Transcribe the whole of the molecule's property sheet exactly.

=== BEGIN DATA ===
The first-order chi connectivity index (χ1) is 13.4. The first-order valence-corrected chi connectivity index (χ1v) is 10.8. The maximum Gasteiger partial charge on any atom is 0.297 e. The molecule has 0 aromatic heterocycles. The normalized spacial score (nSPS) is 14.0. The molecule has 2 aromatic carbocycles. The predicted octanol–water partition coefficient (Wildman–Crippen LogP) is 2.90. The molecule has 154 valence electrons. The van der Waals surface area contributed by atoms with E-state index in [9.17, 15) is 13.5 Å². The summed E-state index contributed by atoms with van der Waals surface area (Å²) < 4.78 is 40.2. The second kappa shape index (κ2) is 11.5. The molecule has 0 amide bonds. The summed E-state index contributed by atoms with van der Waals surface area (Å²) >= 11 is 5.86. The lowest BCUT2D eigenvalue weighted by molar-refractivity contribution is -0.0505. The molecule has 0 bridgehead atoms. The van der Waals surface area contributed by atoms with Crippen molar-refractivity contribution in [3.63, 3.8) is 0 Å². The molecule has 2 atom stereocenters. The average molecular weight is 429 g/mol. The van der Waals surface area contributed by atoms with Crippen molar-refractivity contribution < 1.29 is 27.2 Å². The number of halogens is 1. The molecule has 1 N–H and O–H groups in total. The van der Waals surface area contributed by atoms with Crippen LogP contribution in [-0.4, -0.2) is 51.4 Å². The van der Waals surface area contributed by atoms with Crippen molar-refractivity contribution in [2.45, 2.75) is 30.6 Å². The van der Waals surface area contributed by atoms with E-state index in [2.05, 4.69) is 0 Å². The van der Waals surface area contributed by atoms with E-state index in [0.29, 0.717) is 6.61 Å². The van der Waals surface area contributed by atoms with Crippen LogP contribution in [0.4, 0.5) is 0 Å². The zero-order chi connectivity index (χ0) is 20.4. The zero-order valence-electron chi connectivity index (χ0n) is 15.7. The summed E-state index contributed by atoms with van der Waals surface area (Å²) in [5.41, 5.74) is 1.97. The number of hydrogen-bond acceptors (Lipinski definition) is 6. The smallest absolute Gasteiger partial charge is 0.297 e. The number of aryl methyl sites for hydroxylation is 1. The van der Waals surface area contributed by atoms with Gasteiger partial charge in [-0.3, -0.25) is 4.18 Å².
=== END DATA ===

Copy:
The first-order chi connectivity index (χ1) is 13.4. The first-order valence-corrected chi connectivity index (χ1v) is 10.8. The maximum Gasteiger partial charge on any atom is 0.297 e. The molecule has 0 aromatic heterocycles. The normalized spacial score (nSPS) is 14.0. The molecule has 2 aromatic carbocycles. The predicted octanol–water partition coefficient (Wildman–Crippen LogP) is 2.90. The molecule has 154 valence electrons. The van der Waals surface area contributed by atoms with E-state index in [9.17, 15) is 13.5 Å². The summed E-state index contributed by atoms with van der Waals surface area (Å²) < 4.78 is 40.2. The second kappa shape index (κ2) is 11.5. The molecule has 0 amide bonds. The summed E-state index contributed by atoms with van der Waals surface area (Å²) >= 11 is 5.86. The lowest BCUT2D eigenvalue weighted by molar-refractivity contribution is -0.0505. The molecule has 0 bridgehead atoms. The van der Waals surface area contributed by atoms with Crippen molar-refractivity contribution in [3.63, 3.8) is 0 Å². The molecule has 2 atom stereocenters. The average molecular weight is 429 g/mol. The van der Waals surface area contributed by atoms with Crippen molar-refractivity contribution < 1.29 is 27.2 Å². The number of halogens is 1. The molecule has 1 N–H and O–H groups in total. The van der Waals surface area contributed by atoms with Crippen LogP contribution in [-0.4, -0.2) is 51.4 Å². The van der Waals surface area contributed by atoms with Crippen molar-refractivity contribution in [2.45, 2.75) is 30.6 Å². The van der Waals surface area contributed by atoms with E-state index in [2.05, 4.69) is 0 Å². The van der Waals surface area contributed by atoms with E-state index in [0.29, 0.717) is 6.61 Å². The van der Waals surface area contributed by atoms with Crippen LogP contribution in [0.4, 0.5) is 0 Å². The zero-order chi connectivity index (χ0) is 20.4. The zero-order valence-electron chi connectivity index (χ0n) is 15.7. The summed E-state index contributed by atoms with van der Waals surface area (Å²) in [5.41, 5.74) is 1.97. The number of hydrogen-bond acceptors (Lipinski definition) is 6. The smallest absolute Gasteiger partial charge is 0.297 e. The number of aryl methyl sites for hydroxylation is 1. The van der Waals surface area contributed by atoms with Gasteiger partial charge in [-0.3, -0.25) is 4.18 Å².